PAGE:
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  • Lawrence Bailey

Re-building the future with skills

Way back in the dawn of time, I first walked through a pair of factory gates to begin what would become a long-term career in manufacturing.

It was a very different world. Like many of my generation, I was the beneficiary of comparatively full employment, with an wide choice of industrial and commercial opportunities.

I started off as a trade apprentice. It wasn’t much of a culture shock. In fact, to a 17-year old, listening to instructors didn’t feel all that different to the school I’d left - except the equipment we used was a bit more modern and they put money in your hands at the end of the week.

Things were geared to acquiring skills and betterment as an individual. The approach was reinforced by a compulsory academic programme that supplemented on-the-job training.

There was a combination of day-release and night-school at the local college which eventually saw me emerge as a skilled tradesman. Full academic qualifications followed a few years later.

In my day, the place to go was West Glamorgan Institute of Higher Education, situated up in Mount Pleasant.

Nearly fifty years later, I’m delighted to see continuity in action as its successor body, the University of Wales Trinity Saint David (UWTSD), forges effective links between work and academic achievement.

Their Degree Apprenticeships, run over four years with off-the-job training available on a day release basis at the University’s Swansea campus, are fully-funded by the Welsh Government.

Courses include Advanced Manufacturing, Engineering, Software Engineering, Data Science, Cyber Security and Networks plus Ordnance, Munitions & Explosives.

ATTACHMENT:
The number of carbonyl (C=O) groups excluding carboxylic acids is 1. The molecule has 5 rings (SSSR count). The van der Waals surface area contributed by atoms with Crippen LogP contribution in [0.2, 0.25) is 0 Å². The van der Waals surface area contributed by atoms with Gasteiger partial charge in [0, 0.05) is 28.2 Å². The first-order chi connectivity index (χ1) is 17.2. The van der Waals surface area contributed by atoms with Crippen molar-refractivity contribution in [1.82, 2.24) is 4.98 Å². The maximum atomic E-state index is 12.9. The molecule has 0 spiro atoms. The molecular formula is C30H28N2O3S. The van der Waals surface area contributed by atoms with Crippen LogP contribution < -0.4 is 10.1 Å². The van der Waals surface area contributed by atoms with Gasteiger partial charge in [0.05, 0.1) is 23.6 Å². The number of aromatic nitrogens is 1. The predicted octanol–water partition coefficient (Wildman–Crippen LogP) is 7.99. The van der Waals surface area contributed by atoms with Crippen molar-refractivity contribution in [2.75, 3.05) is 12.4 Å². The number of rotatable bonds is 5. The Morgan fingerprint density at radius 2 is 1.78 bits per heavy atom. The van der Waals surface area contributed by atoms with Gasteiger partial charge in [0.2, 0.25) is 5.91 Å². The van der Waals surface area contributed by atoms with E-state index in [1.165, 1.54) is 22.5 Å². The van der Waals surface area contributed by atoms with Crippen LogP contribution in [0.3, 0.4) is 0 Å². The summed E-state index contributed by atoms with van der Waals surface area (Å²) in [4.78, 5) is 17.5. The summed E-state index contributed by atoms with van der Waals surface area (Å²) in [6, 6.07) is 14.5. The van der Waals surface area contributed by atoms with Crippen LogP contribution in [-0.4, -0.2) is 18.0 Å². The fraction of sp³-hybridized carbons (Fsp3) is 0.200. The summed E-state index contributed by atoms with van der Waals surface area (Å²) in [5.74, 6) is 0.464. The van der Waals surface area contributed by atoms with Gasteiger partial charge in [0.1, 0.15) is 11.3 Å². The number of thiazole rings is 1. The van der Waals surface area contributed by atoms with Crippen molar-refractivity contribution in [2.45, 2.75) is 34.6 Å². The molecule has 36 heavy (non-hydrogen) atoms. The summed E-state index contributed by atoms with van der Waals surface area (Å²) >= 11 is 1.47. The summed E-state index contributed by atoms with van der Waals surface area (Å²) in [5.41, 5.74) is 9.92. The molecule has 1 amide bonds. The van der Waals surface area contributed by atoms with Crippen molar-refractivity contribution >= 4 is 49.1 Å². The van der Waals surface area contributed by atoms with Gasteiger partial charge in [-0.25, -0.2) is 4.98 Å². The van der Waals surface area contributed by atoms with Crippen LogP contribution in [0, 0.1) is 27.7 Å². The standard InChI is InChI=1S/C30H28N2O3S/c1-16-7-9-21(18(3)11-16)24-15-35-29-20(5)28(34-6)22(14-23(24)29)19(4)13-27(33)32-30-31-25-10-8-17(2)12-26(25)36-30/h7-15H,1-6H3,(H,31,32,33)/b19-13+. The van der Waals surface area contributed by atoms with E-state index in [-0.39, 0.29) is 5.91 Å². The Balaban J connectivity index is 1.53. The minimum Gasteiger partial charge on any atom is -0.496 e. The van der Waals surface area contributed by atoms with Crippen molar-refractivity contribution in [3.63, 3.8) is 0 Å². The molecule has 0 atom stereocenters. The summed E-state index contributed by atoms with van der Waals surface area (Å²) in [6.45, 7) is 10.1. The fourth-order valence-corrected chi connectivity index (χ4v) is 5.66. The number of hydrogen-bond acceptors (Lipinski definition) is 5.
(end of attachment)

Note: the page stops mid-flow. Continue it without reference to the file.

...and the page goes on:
I remember that workplace quality standards for apprenticeships were regulated in the past by bodies like the Engineering Industry Training Board (EITB) – now sadly defunct.

So it’s good to hear that modern day apprentices are supported throughout their programme by a Liaison Officer who visits firms regularly, providing the link between the academic studies and workplace learning.

You can find out more about Degree Apprenticeships by calling 0300 500 5054 or emailing

Alternatively, you can go along to their information event on Tuesday, 4 February: 8am – 9.30am at the Dylan Thomas Centre, Somerset Place, Swansea, SA1 1RR

Do just one thing to make a difference

It won’t come as much of a surprise for you to learn that I’m backing the South Wales Evening Post #Do1Thing campaign to promote environmental awareness.

I know it sometimes seems that the whole ‘save-the-planet’ thing is overplayed – especially if you’re the current incumbent of the Oval Office.

Yet take a visit to any beach in the country and start counting the discarded plastic items. You’ll soon see the scale of the impact that we have on our surroundings, not to mention the ecology and wildlife.

The fact is that we’re all involved in this, in one way or another. What’s more, the moment we decide that it’s not our responsibility to go picking up stuff after others is the moment we accept things as they’ve become.

The idea that each of us can do just one thing to make a difference may seem a bit trite on the surface but it’s a powerful proposition nonetheless. I’m in.

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